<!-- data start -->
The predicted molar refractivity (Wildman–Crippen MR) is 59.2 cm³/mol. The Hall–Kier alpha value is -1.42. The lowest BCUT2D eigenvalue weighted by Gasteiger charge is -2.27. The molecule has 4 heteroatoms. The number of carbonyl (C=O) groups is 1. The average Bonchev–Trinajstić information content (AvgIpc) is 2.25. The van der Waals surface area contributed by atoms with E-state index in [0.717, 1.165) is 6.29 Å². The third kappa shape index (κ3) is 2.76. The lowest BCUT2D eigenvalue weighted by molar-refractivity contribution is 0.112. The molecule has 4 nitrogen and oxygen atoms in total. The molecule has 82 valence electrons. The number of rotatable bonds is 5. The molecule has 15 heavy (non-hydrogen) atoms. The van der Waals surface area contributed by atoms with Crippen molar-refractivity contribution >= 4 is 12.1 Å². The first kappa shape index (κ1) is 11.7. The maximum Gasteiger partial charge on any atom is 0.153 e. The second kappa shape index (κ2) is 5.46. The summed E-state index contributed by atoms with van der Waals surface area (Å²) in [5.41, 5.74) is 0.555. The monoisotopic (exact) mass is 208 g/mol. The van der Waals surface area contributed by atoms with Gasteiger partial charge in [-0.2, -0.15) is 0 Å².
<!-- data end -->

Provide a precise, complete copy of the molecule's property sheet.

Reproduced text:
The predicted molar refractivity (Wildman–Crippen MR) is 59.2 cm³/mol. The Hall–Kier alpha value is -1.42. The lowest BCUT2D eigenvalue weighted by Gasteiger charge is -2.27. The molecule has 4 heteroatoms. The number of carbonyl (C=O) groups is 1. The average Bonchev–Trinajstić information content (AvgIpc) is 2.25. The van der Waals surface area contributed by atoms with E-state index in [0.717, 1.165) is 6.29 Å². The third kappa shape index (κ3) is 2.76. The lowest BCUT2D eigenvalue weighted by molar-refractivity contribution is 0.112. The molecule has 4 nitrogen and oxygen atoms in total. The molecule has 82 valence electrons. The number of rotatable bonds is 5. The molecule has 15 heavy (non-hydrogen) atoms. The van der Waals surface area contributed by atoms with Crippen molar-refractivity contribution >= 4 is 12.1 Å². The first kappa shape index (κ1) is 11.7. The maximum Gasteiger partial charge on any atom is 0.153 e. The second kappa shape index (κ2) is 5.46. The summed E-state index contributed by atoms with van der Waals surface area (Å²) in [5.41, 5.74) is 0.555. The monoisotopic (exact) mass is 208 g/mol. The van der Waals surface area contributed by atoms with Gasteiger partial charge in [-0.2, -0.15) is 0 Å².